The Mauricio Kagel Project brings together international composer Gao Ping, NZ conductor Hamish McKeich and Christchurch experimental performance artists.
Free Theatre director Peter Falkenberg talked to Dione Joseph about this unconventional playful work, at Christchurch Arts Festival this week.
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Peter Falkenberg admits the work of Argentine-German composer Mauricio Kagel is almost never performed these days – but when he first heard the score, its playfulness attracted him.
“I saw a Kagel work years and years ago,” he reminisces. “It was such fun but also such a liberating experience to see these people in their tails and formal attire playing (and playing with) these instruments, literally diving in and out of pianos, but at the same time playing quite complicated music.”
For those unfamiliar with Kagel, Falkenberg draws close parallels to John Cage. In case you were wondering, he’s the chap who put blue tack in the piano.
As Falkenberg explains, anyone who has heard the music of John Cage is familiar with the idea that any noise can be made into music.
“It’s not a mishmash of sound, nor is it improvised nor is it just people making random noises. It’s actually very highly curated.”
Even if you haven’t heard of Kagel (or John Cage) fear not. Mauricio Kagel spent his entire life trying to understand what music means, and as Falkenberg points out, although he never did find out – the search was worth it.
The Mauricio Kagel Project, or as it has colloquially come to be known The Kagel Project, is such an exploration. The tradition of the musical fair will bring the Arts Centre’s gym alive with the talents of local performers, as well as renowned concert pianist-composer Gao Ping and conductor Hamish McKeich. Together they will create a dynamic conversation between the avant garde, the very low and the very high art. As Falkenberg insists “it is a clash that can be very comic” but as he adds, with a smile, “that’s what dada cabarets did and so did the best performers.”
Kagel himself was fascinated by the notion of instrumental theatre. He believed “that performers are not merely servants of the instruments but they are actually actors in a theatrical show” and bringing together the talents and skills of exceptional artists such as Ping, McKeich and local Christchurch experimental performers the work promises to blur the boundaries of the conventional.
Audiences will have the opportunity to go from booth to booth and they can follow certain performances, observe multiple acts happening simultaneously. As Falkenberg says, if they like, the audience too can make noise.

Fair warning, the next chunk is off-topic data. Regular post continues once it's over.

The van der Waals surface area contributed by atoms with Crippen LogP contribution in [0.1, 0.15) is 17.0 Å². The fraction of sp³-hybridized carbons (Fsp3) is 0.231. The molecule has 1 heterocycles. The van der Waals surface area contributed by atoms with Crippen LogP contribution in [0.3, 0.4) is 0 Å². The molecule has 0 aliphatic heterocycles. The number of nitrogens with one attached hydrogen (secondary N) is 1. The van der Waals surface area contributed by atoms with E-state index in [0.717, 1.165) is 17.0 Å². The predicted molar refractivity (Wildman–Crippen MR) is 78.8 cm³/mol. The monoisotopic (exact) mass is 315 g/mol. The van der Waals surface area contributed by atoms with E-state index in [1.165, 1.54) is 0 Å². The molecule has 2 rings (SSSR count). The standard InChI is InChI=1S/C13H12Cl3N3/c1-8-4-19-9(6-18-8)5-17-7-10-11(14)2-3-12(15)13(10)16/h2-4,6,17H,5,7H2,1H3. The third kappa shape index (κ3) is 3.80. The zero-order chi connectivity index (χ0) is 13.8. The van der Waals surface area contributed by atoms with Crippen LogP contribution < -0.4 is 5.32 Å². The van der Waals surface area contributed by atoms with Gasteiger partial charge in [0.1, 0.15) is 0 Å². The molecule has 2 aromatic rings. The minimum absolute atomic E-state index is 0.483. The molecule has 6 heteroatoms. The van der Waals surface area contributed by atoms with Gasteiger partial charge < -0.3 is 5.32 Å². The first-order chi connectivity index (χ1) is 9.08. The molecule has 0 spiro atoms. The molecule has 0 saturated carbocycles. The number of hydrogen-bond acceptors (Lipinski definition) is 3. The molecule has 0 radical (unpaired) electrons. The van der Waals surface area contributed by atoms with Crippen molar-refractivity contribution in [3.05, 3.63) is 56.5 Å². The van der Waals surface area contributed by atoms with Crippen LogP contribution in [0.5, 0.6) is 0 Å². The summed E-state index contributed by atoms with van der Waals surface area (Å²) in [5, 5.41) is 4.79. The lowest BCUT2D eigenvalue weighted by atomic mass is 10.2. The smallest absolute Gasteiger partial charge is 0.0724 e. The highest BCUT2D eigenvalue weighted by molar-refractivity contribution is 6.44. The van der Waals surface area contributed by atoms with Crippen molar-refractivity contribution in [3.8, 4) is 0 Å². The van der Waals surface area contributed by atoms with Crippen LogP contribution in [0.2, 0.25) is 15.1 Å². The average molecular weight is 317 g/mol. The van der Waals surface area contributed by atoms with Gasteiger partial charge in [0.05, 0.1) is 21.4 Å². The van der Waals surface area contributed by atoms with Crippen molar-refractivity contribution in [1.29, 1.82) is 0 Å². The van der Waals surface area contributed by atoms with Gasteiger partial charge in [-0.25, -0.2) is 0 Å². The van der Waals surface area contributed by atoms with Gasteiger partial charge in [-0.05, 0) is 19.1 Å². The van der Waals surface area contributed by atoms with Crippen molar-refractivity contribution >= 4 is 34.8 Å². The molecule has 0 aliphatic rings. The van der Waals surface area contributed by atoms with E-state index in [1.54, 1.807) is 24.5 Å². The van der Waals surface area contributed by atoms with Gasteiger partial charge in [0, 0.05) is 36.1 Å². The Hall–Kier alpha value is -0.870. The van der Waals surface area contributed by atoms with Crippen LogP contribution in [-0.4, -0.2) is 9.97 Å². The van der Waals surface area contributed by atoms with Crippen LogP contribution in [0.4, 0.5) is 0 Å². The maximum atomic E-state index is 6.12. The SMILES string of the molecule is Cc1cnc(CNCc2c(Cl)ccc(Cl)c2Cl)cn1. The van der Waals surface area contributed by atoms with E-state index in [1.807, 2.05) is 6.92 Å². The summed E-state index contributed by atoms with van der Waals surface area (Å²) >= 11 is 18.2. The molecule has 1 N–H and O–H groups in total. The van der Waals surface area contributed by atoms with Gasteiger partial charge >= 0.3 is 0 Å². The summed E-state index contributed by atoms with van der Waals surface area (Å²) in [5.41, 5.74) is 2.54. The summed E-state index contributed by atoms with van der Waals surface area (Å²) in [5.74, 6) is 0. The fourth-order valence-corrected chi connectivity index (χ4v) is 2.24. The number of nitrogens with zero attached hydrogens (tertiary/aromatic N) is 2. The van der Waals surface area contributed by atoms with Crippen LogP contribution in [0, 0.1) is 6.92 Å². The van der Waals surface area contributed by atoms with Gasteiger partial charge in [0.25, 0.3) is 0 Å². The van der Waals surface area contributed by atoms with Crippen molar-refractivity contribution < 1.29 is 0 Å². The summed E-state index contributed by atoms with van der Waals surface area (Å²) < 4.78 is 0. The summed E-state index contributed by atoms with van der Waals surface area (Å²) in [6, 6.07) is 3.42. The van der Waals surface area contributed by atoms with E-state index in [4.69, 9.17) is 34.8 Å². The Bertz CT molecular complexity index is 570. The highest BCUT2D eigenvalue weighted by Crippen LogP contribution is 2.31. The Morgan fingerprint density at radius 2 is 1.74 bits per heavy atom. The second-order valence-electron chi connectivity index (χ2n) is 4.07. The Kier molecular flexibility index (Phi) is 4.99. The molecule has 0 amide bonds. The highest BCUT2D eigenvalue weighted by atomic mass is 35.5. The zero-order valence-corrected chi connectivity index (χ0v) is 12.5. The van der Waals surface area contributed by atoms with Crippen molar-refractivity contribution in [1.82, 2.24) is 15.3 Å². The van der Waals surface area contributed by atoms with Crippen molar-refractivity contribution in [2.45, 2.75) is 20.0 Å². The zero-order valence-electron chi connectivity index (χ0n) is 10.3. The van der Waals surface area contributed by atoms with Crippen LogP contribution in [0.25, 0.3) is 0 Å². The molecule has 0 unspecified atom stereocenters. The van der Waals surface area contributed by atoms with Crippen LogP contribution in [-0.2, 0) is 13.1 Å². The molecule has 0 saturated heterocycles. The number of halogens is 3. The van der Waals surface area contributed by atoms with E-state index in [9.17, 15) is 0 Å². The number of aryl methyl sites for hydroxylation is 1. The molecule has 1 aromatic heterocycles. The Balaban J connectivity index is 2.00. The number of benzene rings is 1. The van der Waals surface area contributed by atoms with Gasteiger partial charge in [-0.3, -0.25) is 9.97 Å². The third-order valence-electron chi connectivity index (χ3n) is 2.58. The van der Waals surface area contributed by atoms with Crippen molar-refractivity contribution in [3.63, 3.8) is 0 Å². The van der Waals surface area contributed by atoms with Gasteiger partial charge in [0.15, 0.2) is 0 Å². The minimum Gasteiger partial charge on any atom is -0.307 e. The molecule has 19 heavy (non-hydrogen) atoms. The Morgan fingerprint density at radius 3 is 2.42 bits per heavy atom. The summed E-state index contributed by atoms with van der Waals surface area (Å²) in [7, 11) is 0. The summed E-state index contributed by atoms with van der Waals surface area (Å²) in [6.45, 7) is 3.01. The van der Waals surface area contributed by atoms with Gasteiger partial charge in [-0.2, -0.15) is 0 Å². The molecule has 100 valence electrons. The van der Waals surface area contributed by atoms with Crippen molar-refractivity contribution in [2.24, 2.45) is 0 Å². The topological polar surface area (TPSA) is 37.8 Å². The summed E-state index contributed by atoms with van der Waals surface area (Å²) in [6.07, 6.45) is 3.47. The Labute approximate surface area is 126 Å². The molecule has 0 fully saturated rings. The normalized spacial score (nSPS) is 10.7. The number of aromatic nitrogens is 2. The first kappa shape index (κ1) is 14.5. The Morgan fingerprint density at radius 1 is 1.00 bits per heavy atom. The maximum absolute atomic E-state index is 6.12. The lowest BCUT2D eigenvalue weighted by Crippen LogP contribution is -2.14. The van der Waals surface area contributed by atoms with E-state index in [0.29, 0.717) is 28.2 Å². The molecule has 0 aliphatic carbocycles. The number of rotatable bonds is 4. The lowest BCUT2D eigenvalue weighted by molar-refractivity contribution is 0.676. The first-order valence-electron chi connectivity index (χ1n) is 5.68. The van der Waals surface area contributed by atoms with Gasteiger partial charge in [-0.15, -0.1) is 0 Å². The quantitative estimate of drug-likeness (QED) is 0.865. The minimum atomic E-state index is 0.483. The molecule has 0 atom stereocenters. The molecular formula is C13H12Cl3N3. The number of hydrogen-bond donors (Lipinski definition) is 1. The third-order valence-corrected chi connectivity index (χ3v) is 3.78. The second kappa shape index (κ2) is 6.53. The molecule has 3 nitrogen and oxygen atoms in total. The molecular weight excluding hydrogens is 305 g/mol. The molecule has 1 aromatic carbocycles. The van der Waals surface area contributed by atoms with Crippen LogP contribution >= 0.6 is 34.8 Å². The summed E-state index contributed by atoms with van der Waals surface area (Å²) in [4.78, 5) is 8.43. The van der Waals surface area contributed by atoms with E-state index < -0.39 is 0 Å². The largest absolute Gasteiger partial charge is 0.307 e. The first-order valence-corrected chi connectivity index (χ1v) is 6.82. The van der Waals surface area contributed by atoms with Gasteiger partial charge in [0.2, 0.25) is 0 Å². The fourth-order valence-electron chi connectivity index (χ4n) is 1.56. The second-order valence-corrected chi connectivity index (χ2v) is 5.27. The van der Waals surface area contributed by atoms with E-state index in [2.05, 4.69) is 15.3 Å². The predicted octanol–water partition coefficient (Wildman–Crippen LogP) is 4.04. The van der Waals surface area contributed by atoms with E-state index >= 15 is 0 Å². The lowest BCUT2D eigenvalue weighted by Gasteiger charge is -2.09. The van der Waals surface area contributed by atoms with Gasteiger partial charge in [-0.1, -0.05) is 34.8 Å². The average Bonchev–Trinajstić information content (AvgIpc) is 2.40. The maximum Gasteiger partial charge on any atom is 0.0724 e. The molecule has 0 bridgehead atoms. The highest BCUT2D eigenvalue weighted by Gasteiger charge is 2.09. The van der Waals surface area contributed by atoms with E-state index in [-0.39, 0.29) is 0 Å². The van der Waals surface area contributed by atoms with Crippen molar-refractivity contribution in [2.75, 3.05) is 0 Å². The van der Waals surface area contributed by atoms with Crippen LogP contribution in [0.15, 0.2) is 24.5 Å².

“They don’t have to participate but they are invited to make music by for example, walking on surfaces”.
There will be loudspeakers ‘selling the unsellable’ along with self-made instruments and an opportunity to allow “the imagination to tease one’s rationale faculty”.
As opening night draws closer Falkenberg is looking forward to sharing the work of the company and its collaborators with Christchurch audiences. “I think New Zealanders have an attitude of DIY and these instruments are made by us – and audiences can make them too and also try them out as part of this fair – we look forward to sharing with our audiences.”
The work also has a particular resonance for the city.
“In post-quake Christchurch we as a city need to start to reassemble from the chaos,” says Falkenberg, “But we can do so in a way we actually aim for a very highly organised constructed chaos and make it into something that can be enjoyed and productive.”
Over the past three weeks musicians have been coming together to create and interpret Kagel’s notations, but also to work with his ideas and create new music. It is important, reminds Falkenberg, that “musicians have to see that they don’t need to act as such, but they do need ‘to do’ and be conscious of their doing.”
This is more than a mere revival of famed post war composer’s highly sophisticated score and notation – this work is ‘New Zealand New’ and deserves to be as popular as anything else we apply our DIY attitude to.
“For people in NZ this is our take on ‘NZ new’ and we’re using Kagel as the starting point,” explains Falkenberg.
“For example, Gao Ping is an internationally renowned artist and he lived here in Christchurch for many years; and like McKeich who is based in Wellington, it’s wonderful to have such collaborators with our local artists.”
Mauricio Kagel once said, ‘We are lucky! In the moment of hearing, we are lucky!’ The Kagel Project offers audiences that unique moment to experience the marvels of composition, to revel in what Kagel himself called, a ‘state of grace’.